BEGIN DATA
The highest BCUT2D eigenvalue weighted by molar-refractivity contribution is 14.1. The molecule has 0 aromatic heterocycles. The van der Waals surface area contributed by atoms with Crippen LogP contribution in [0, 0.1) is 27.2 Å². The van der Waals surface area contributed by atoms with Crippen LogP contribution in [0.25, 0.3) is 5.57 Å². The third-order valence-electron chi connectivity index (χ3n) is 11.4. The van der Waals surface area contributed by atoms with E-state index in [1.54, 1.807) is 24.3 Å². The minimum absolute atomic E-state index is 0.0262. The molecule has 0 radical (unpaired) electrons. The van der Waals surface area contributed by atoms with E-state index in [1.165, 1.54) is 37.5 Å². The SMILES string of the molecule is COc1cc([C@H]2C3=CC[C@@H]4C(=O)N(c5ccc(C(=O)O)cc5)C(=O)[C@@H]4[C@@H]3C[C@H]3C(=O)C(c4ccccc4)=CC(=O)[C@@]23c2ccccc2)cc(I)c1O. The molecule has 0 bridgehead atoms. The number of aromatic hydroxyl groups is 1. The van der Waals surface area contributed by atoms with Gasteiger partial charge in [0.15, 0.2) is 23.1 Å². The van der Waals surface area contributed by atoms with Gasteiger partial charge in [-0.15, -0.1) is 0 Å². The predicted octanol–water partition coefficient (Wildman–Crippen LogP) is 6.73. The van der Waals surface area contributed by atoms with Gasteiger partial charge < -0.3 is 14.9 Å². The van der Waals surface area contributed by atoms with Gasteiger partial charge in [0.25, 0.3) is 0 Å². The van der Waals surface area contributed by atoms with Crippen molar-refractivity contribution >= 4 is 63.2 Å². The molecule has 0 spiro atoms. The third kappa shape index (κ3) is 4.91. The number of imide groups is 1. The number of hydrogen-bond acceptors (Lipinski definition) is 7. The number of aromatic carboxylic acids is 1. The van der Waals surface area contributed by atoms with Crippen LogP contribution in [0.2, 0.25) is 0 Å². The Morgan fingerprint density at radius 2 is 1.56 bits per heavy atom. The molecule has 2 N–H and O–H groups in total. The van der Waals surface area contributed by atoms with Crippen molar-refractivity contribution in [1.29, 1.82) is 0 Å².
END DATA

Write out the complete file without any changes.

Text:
The highest BCUT2D eigenvalue weighted by molar-refractivity contribution is 14.1. The molecule has 0 aromatic heterocycles. The van der Waals surface area contributed by atoms with Crippen LogP contribution in [0, 0.1) is 27.2 Å². The van der Waals surface area contributed by atoms with Crippen LogP contribution in [0.25, 0.3) is 5.57 Å². The third-order valence-electron chi connectivity index (χ3n) is 11.4. The van der Waals surface area contributed by atoms with E-state index in [1.54, 1.807) is 24.3 Å². The minimum absolute atomic E-state index is 0.0262. The molecule has 0 radical (unpaired) electrons. The van der Waals surface area contributed by atoms with E-state index in [1.165, 1.54) is 37.5 Å². The SMILES string of the molecule is COc1cc([C@H]2C3=CC[C@@H]4C(=O)N(c5ccc(C(=O)O)cc5)C(=O)[C@@H]4[C@@H]3C[C@H]3C(=O)C(c4ccccc4)=CC(=O)[C@@]23c2ccccc2)cc(I)c1O. The molecule has 0 bridgehead atoms. The number of aromatic hydroxyl groups is 1. The van der Waals surface area contributed by atoms with Gasteiger partial charge in [0.15, 0.2) is 23.1 Å². The van der Waals surface area contributed by atoms with Gasteiger partial charge in [-0.15, -0.1) is 0 Å². The predicted octanol–water partition coefficient (Wildman–Crippen LogP) is 6.73. The van der Waals surface area contributed by atoms with Gasteiger partial charge < -0.3 is 14.9 Å². The van der Waals surface area contributed by atoms with Gasteiger partial charge in [0.25, 0.3) is 0 Å². The van der Waals surface area contributed by atoms with Crippen molar-refractivity contribution >= 4 is 63.2 Å². The molecule has 0 spiro atoms. The third kappa shape index (κ3) is 4.91. The number of imide groups is 1. The number of hydrogen-bond acceptors (Lipinski definition) is 7. The number of aromatic carboxylic acids is 1. The van der Waals surface area contributed by atoms with Crippen LogP contribution in [0.2, 0.25) is 0 Å². The Morgan fingerprint density at radius 2 is 1.56 bits per heavy atom. The molecule has 2 N–H and O–H groups in total. The van der Waals surface area contributed by atoms with Crippen molar-refractivity contribution in [1.29, 1.82) is 0 Å².